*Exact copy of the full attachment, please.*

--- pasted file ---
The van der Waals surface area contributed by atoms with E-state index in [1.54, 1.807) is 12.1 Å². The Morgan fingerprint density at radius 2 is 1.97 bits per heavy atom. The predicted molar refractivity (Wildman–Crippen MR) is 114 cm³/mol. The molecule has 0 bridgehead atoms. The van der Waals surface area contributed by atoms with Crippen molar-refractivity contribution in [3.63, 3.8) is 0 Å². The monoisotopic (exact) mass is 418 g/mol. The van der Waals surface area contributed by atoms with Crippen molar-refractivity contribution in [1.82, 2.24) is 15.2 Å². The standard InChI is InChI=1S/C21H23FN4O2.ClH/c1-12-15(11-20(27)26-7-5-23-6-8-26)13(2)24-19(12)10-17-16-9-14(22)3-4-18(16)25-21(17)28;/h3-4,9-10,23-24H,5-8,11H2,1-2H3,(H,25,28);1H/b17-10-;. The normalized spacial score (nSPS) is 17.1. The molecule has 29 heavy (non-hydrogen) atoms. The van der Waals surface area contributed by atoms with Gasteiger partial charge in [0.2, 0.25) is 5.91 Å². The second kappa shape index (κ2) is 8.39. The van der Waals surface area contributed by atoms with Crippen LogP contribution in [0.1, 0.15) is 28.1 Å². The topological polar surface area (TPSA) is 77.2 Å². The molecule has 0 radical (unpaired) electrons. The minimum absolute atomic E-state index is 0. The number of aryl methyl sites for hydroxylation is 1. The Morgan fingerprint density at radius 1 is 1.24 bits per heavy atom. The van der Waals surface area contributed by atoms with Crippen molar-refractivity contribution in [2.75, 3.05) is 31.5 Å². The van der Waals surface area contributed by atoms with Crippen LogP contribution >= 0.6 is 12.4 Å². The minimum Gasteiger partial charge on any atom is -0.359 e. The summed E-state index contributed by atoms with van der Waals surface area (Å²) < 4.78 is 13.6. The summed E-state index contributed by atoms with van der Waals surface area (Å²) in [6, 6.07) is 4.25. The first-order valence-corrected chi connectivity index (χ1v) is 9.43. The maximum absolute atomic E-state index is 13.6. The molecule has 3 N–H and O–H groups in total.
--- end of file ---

The van der Waals surface area contributed by atoms with E-state index in [1.54, 1.807) is 12.1 Å². The Morgan fingerprint density at radius 2 is 1.97 bits per heavy atom. The predicted molar refractivity (Wildman–Crippen MR) is 114 cm³/mol. The molecule has 0 bridgehead atoms. The van der Waals surface area contributed by atoms with Crippen molar-refractivity contribution in [3.63, 3.8) is 0 Å². The monoisotopic (exact) mass is 418 g/mol. The van der Waals surface area contributed by atoms with Crippen molar-refractivity contribution in [1.82, 2.24) is 15.2 Å². The standard InChI is InChI=1S/C21H23FN4O2.ClH/c1-12-15(11-20(27)26-7-5-23-6-8-26)13(2)24-19(12)10-17-16-9-14(22)3-4-18(16)25-21(17)28;/h3-4,9-10,23-24H,5-8,11H2,1-2H3,(H,25,28);1H/b17-10-;. The normalized spacial score (nSPS) is 17.1. The molecule has 29 heavy (non-hydrogen) atoms. The van der Waals surface area contributed by atoms with Gasteiger partial charge in [0.2, 0.25) is 5.91 Å². The second kappa shape index (κ2) is 8.39. The van der Waals surface area contributed by atoms with Crippen LogP contribution in [0.1, 0.15) is 28.1 Å². The topological polar surface area (TPSA) is 77.2 Å². The molecule has 0 radical (unpaired) electrons. The minimum absolute atomic E-state index is 0. The number of aryl methyl sites for hydroxylation is 1. The Morgan fingerprint density at radius 1 is 1.24 bits per heavy atom. The van der Waals surface area contributed by atoms with Crippen molar-refractivity contribution in [2.75, 3.05) is 31.5 Å². The van der Waals surface area contributed by atoms with Crippen LogP contribution >= 0.6 is 12.4 Å². The minimum Gasteiger partial charge on any atom is -0.359 e. The summed E-state index contributed by atoms with van der Waals surface area (Å²) < 4.78 is 13.6. The summed E-state index contributed by atoms with van der Waals surface area (Å²) in [6, 6.07) is 4.25. The first-order valence-corrected chi connectivity index (χ1v) is 9.43. The maximum absolute atomic E-state index is 13.6. The molecule has 3 N–H and O–H groups in total.